» This page is out of date
Blueprint is no longer offered, and other details on this page are out of date. See our roundup of the best balance transfer credit cards for other offers.
Chase Blueprint is an interactive, online personal finance planner, attached to select credit cards including the Chase Slate®, Chase Freedom®, Chase Sapphire Preferred® Card and Ink Business Cash℠ Credit Card, among others. Its user-friendly interface and detailed graphic displays create a convenient and personalized budgeting experience. Not only does Blueprint provide assistance in the obliteration of debt, but it actually allows you to avert interest on select purchases while still carrying a balance. Here’s how Chase Blueprint works and why we recommend it to anyone with a credit card.
Chase breaks Blueprint into 4 categories: Full Pay, Split, Finish It and Track It.
1. Full Pay
Full Pay is the most noteworthy feature in the Blueprint suite, providing the only service that truly exceeds your ability as a customer. While Blueprint’s other components are hugely advantageous in personal finance management, they are, essentially, tools for organizing information—nothing you couldn’t accomplish with pen and paper. Full Pay, on the other hand, provides something special.
When you carry a credit card balance and fail to pay it off in its entirety by the due date, you’ll typically incur interest on the total balance, regardless of what portion you’ve successfully paid. For example, if you accumulate $500 in charges and pay off $450 before the grace period ends, you’re still required to pay interest on the full $500. A little unfair, right? Blueprint agrees.
Using Full Pay, you can select purchase categories you’d like to pay in full each month. These categories will tend to be day-to-day transactions you can generally afford to pay down immediately—gas, groceries, transportation, etc. When you pay the full amount of your category purchases before the end of the billing period, you won’t pay interest on those charges—even if you haven’t paid off your total balance.
For example, say you spend $1,000 in a given month, including $300 in groceries and $100 in gas. Unfortunately, you were only able to pay off $700 before the due date. Most credit cards would have you pay interest on the full $1,000. But if you use Blueprint to select gas and groceries as Full Pay categories, those charges are exempt from interest, meaning you only pay interest on $600. It’s a smarter, shrewder method of meting out interest.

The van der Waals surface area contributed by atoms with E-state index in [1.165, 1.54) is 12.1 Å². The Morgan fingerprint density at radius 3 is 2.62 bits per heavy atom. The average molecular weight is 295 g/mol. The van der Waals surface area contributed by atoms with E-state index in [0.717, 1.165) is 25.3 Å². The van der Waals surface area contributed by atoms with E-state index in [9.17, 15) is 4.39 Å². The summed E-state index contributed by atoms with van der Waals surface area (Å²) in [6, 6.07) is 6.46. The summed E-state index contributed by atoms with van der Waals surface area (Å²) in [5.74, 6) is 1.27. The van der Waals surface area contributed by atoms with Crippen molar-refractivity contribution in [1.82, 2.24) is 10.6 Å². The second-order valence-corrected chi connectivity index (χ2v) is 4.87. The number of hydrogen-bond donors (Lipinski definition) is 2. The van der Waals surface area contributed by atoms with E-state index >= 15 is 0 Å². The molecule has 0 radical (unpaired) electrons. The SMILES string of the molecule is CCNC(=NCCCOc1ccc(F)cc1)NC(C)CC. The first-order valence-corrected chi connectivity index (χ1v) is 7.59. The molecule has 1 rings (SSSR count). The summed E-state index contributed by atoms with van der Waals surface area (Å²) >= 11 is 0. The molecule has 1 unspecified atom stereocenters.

» MORE: How to pay off debt
The Split feature creates plans for paying through large purchases. You choose either how many payments you’d like to make or how much you’d like to pay each month. Using your APR and purchase total, Split does a little math and spits out a payment plan. Your bank statement comes with a breakdown of your Split progress to keep you on track. Split payment plans are not binding, and you can cancel or deviate from them at any time. Split is a tool for mapping payments, not a contract.
3. Finish It
Finish It is nearly identical to Split. The two are only different in that it Split is intended for large, singular purchases, whereas Finish It aims to blast through accumulative balances. Much like its counterpart, Finish It allows you to choose either a monthly payment amount or a desired number of payments. Making calculations with your APR and balance total, it creates a plan for paying down your balance. Like Split, your Finish It progress appears on your bank statement to let you know how you’re doing. Again, it is not binding, and you can drop or alter your plan at any time.
4. Track It
Track It is a budgeting tool. Straightforward and easy-to-use, you simply enter individual budgets for a list of spending categories (travel, drugstores, entertainment, etc.), and Track It keeps an eye on your purchases. With graphic displays of your spending, it’s easy to see where your money is going and how closely you’re following your budget. Track It is available online and updates simultaneously along with your account activity.
All in all, Chase Blueprint is a neat little feature. It’s especially useful for people who don’t consider themselves finance gurus. By doing the math and creating simple but effective visual presentations of your spending, Blueprint saves on time and headaches. If you’d like to give it a spin before you sign up, Chase has a great online demo you can click through.
Information about the Chase Slate® has been collected independently by NerdWallet and has not been provided or reviewed by the issuer of this card.